This week has been filled with remembrances.

 Sorting through years of accumulated photos, I came across so many of folks I dearly loved, now gone.

 Editing my husband’s memoir of Vietnam as he works through writing chapter after chapter, I share his sense of loss— so many lives lost, so many lives irreparably damaged. 

Listening to the reports of covid 19 deaths, and the vignettes of some of those who have died and the families and friends they left behind, I find myself with a grief that feels universal. 

How fitting that this has also been the week our country honored Memorial Day and I turned another year older.  Should come as no surprise that thoughts of grief and loss, aging and death, have hovered around me like so many invisible companions. 

The scriptures often speak of life as fleeting.  James 4:14 reads:”…..yet you do not know what tomorrow will bring. What is your life? For you are a mist that appears for a little time and then vanishes.”

But we also know that such awareness of our mortality, when we pay attention and honor it, can enrich our lives in the present.  A friend spoke this week of a near death experience that caused him to evaluate his life, rethink his priorities and make needed revisions.  While certainly not the case for everyone, I have noticed on Face Book how many people during this time of covid 19 shutdown, have spoken of enjoying richer time with their children, appreciating a slower pace, experiencing a reluctance to resume what had previously seemed a quite normal and acceptable routine.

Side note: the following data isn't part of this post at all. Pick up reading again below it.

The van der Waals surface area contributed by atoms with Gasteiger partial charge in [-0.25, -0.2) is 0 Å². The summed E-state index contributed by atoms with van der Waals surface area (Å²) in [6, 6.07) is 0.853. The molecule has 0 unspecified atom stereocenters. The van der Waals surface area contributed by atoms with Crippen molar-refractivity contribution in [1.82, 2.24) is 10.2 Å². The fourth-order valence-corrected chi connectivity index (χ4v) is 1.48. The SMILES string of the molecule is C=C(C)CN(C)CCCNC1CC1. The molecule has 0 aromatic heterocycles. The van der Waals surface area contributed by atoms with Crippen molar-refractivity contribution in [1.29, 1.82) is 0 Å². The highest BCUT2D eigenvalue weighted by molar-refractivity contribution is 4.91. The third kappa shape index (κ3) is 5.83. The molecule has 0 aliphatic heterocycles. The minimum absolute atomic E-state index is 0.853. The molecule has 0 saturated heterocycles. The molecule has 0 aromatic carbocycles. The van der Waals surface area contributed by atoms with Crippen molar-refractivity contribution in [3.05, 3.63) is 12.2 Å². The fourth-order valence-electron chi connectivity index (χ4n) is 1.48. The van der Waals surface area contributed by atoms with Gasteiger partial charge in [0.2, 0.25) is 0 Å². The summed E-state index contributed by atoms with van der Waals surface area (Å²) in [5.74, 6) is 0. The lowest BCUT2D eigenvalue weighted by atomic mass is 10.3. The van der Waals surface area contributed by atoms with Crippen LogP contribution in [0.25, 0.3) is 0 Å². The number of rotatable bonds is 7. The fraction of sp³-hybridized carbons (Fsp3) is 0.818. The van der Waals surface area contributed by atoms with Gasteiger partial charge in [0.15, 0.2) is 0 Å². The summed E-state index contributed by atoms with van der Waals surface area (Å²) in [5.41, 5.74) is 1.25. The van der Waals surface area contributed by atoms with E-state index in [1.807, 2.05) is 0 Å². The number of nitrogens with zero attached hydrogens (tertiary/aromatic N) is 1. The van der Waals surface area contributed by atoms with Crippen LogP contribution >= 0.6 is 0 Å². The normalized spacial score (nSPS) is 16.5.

Unquestionably in this time there is loss and grief, both personal and worldwide.    But what an opportunity we are being presented to reassess, to regroup. We are challenged to be creative, resourceful; to appreciate our lives and the people in them; to open our eyes and spirits to recognize the gifts in this moment. 

May we be bearers of hope, the “wait staff” of Hope’s Café for each other and all those we encounter.

            Shalom, Kate

P.S. Hope’s Café Bonus:  If you are craving a sweet, you might try Strawberry-Chocolate Frozen Yogurt Bark.  Mix 3 c. whole milk plain Greek yogurt; ¼ c. pure maple syrup or honey; 1 t. vanilla extract; 1 ½ c. sliced strawberries; ¼ c. mini chocolate chips.  Line a 10×15 baking sheet with parchment.  Spread mixture and top with sliced strawberries and chocolate chips.  Freeze a minimum of 3 hours. When solidly frozen, remove and break or cut into pieces.

Even In Your Darkest Hour

“Even in your darkest hour, I will not abandon you….even in your darkest hour, I will not abandon you…..all is well…all is well….don’t let go of hope.”  These were the words floating from the radio when I awoke one morning in the early weeks after my father’s death, when I could barely bring myself to get out of bed.  At that time a local radio station played meditative music on Saturdays and Sundays from 7 am. to 8 a.m.  I clung to every word of the song, grief washing over me, as I prepared to face another day without my father.   A few weeks later on a Saturday morning as I lay in bed, I breathed a prayer to hear that song again.  Like a little oasis in my mourning, the song came on, blessing me with a measure of comfort.  I called the station and learned the song was from a John Adorney album called The Fountain.

              I heard a beautiful story on the radio this week of a nursing home in Germany that serves dementia patients.  The staff sought to address the issue of the occasional “escapee” who would become disoriented and believe he or she was due at home.  One actually got out and found her way to a home 20 miles away where she had formerly lived, now occupied by another family.  As employees brainstormed, one idea thrown into the mix  was to put a nonoperational “bus stop” in front of the nursing home.  At first this seemed a ridiculous suggestion to the management and staff of the facility.  But as they considered it further, it seemed worth the attempt.